The Last Gunfight: The Real Story of the Shootout at the O.K. Corral and How it Changed the American West (2011) by Jeff Guinn
Thanks to tv, radio, and film, many Americans born after 1950 have a specific image of the "Wild West" as a lawless, violent place, where "good cowboys" and "bad cowboys" had shoot-outs on Main Street every other day. Even opera has perpetuated this myth- see Puccini's The Girl of the Golden West.
Because of Jeff Guinn and other historians of frontier America, though, we can learn what the West was actually like: filled with optimists who poured out of the overcrowded East and were interested in building up towns around gold and silver strikes. Contrary to the myths, violence (especially gun violence) was relatively rare and actively dissuaded. In places like Tombstone (Arizona Territory), for instance, men weren't allowed to carry concealed weapons, and even had to check their guns in saloons and other establishments like we check our coats today. After all, bloody shoot-outs and violence scared would-be investors away from burgeoning frontier towns, and when the gold and silver discoveries ended, the towns needed some kind of economic stability.
What makes this book so fascinating, then, is Guinn's exploration of the famous shoot-out near the O. K. Corral on October 26, 1881 between (on one side) lawmen Wyatt Earp, Virgil Earp, Morgan Earp, and the dentist Doc Holliday, (and on the other side) cowboys Billy Claiborne, Ike and Billy Clanton, and Tom and Frank McLaury. Far from being an ordinary occurrence, shoot-outs like this were discussed throughout the territory, and even picked up by newspapers around the nation.
Guinn takes us through all the events that led up to the showdown, including the efforts of the Earp brothers to secure prestigious and remunerative positions in each town they moved to, and the vexed relationship between cowboys (synonymous back then with "outlaws") and lawmen. The argument that led to the showdown between the cowboys and the Earps built up over several months, emerging out of political ambitions, secret agreements, betrayals, and pride. Guinn provides a thorough overview of social and economic conditions in this southwestern territory near the end of the 19th century, but also describes the shoot-out in such detail that you can picture each man's movements.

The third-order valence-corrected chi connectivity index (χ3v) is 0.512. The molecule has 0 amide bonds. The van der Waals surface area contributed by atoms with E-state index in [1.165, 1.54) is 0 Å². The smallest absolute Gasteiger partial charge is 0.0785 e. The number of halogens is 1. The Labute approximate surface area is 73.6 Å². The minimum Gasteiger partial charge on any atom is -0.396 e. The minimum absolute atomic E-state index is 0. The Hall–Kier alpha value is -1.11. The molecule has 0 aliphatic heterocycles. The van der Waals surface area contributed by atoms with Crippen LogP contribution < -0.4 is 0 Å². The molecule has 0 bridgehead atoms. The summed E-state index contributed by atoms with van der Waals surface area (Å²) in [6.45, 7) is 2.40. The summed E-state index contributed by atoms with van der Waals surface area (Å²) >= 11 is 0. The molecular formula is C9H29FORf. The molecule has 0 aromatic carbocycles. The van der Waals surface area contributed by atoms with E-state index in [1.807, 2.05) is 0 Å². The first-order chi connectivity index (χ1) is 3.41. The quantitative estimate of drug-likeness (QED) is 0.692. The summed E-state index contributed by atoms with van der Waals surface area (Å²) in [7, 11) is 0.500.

And like all feuds, the confrontation between the Earps and the cowboys went beyond that day in 1881, snowballing into multiple attempts at retribution on both sides for the deaths of Billy Clanton, the McLaury brothers, and later, Morgan Earp.
Concluding with a discussion of Wyatt's later (failed) attempts to publish his life story and the growing entertainment industry's shaping of the Wild West narrative, Guinn encourages us to rethink our assumptions about this particular time and place in American history and how the myths of Wyatt Earp, cowboys, and Tombstone have shaped how we think of our nation today.